Naturally, I considered all that in coming to the conclusion I came to. My experience, both in opposition and on the Government side of the House, is that private Members frequently exercise their ingenuity to get round this particular provision of Government control of expenditure so that they may air subjects which they feel should be discussed. It is a question, I think, of degree, rather than of anything else, whether that becomes such an abuse that the House has to take notice of it. I am reluctant to extend the power of the Chair so as to curb the proper exercise by private Members of such rights as they have under the rules.
If I may use a metaphor, I will put it this way. I do not think that it is for the referee to change the rules while the game is in progress. It is for that reason I have given the Ruling I have, but all these things depend very largely on the common sense of the House, and I think I can leave it safely in hon. Members hands not to abuse the spirit of our ancient constitution.
Mr. Speaker, while for myself accepting respectfully your decision on a matter of procedure, and, indeed, regarding it, if I may say so, as inevitable in view of past decisions, may I take it that it does to some extent depend on the language of the Finance Act, 1946, which left this Fund for use for a specific purpose and
for such other purposes as Parliament may hereafter determine
—a form of words which would not apply to and does not exist in the case of the National Insurance Fund and Industrial Injuries Fund?
May I add to what was said by my right hon. Friend the Member for Lewisham, South (Mr. H. Morrison)? We all appreciate, Mr. Speaker, the very careful consideration which you have given to this problem, but I should like to put to you a further thought. I know you appreciate the danger that your Ruling may mean for the procedure of the House. I do not think it is right that an hon. Member should try to abuse the rules in this way. [HON. MEMBERS: "Oh."] It is quite correct that in this instance, relating to this Fund, the Queen's Recommendation is not required because it is not drawn upon the Consolidated Fund, nor is it supplied from money to be provided by Parliament. However, I think you will agree that funds are set up for definite and specific purposes, and that there ought, therefore, to be continuity in the proceedings of this House.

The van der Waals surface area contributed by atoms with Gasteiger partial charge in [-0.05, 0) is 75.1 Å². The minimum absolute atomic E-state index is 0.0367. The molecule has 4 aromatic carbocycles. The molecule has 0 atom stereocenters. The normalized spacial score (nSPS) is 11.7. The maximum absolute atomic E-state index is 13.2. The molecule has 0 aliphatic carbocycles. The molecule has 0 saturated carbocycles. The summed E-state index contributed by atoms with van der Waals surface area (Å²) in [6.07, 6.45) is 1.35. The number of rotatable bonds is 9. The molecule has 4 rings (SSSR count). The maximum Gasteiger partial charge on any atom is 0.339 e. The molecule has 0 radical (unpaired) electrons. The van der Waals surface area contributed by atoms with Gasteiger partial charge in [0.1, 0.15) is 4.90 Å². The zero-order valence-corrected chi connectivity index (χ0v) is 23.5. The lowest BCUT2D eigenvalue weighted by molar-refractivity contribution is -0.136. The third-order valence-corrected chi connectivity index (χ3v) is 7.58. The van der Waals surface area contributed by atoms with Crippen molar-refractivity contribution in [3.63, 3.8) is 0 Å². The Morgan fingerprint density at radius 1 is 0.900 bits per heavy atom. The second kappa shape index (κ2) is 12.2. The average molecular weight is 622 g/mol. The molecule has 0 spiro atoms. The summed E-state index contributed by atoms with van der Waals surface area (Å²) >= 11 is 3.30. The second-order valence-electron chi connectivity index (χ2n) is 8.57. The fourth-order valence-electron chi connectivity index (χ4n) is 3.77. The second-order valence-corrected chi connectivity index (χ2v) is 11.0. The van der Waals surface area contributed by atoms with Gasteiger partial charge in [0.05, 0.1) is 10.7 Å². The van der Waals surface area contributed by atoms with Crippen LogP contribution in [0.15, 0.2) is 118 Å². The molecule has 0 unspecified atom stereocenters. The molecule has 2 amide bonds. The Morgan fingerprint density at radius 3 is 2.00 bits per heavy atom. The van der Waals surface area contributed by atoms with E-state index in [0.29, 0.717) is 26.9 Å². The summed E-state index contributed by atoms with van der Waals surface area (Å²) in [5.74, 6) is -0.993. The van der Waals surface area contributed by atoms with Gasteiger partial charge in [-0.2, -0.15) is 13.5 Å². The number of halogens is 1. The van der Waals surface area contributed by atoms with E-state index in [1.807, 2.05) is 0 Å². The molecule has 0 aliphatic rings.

We ought to take note of what has gone before. Quite recently, some Members of the House, because they were not quite certain of the meaning of an Act of 1770, decided that it should be referred for decision to the Judicial Committee of the Privy Council. However, we know quite definitely what was in the mind of Parliament in 1946, and although the words of Section 48 of the Finance Act, 1946, are, as you say,
for such other purposes as Parliament may hereafter determine
I think that every hon. Member will agree that Parliament had in mind purposes similar to the purpose of the 1946 Act. When the Government, in 1953, through the Historic and Ancient Monuments Bill, raided the Fund, it was done by Ministers of the Crown and it was done for a purpose which was similar to that of the Finance Act, 1946.
I thought I mentioned all that. I remain of the opinion that these are matters which should be discussed on the merits of the Bill. I do not think that there is any procedural bar—and that is all I am concerned with—to the hon. Member proceeding with his Bill.
You will recall, Mr. Speaker, that it was because I was seeking information that there arose the little debate last week. I was then in some doubt and I am still in some doubt. In your Ruling you stated that you hoped that in future hon. Members would not infringe the spirit of the Standing Orders. I want to know who is going to interpret, who will judge whether the spirit is being infringed. Suppose, for instance, that on the first Wednesday after we reassemble after the Christmas Recess I seek to bring in a Bill on the lines of the one about which I asked you last Wednesday, when I asked you whether it would be in order. Who will then determine whether my Bill infringes the spirit? If my Bill were to be infringing the spirit, how comes it that the Bill of the hon. Member for Wycombe (Mr. John Hall) does not also infringe the spirit of the Standing Orders?
I did not put what I said about infringing the spirit of the Standing Orders on a par with my decision on the procedure. What I mean to say is this: that if the rules of the House are used in a way which makes it inconvenient for the rest of the House then the House probably will take some action about it. That is what happens. Majorities can generally look after themselves in the House quite well, but as the rules stand I think it was my duty to find the Bill in order. The hon. Member for Jarrow (Mr. Fernyhough) cannot expect me to give an advance decision upon any future action which he may take, or upon any Bill which he may seek to introduce.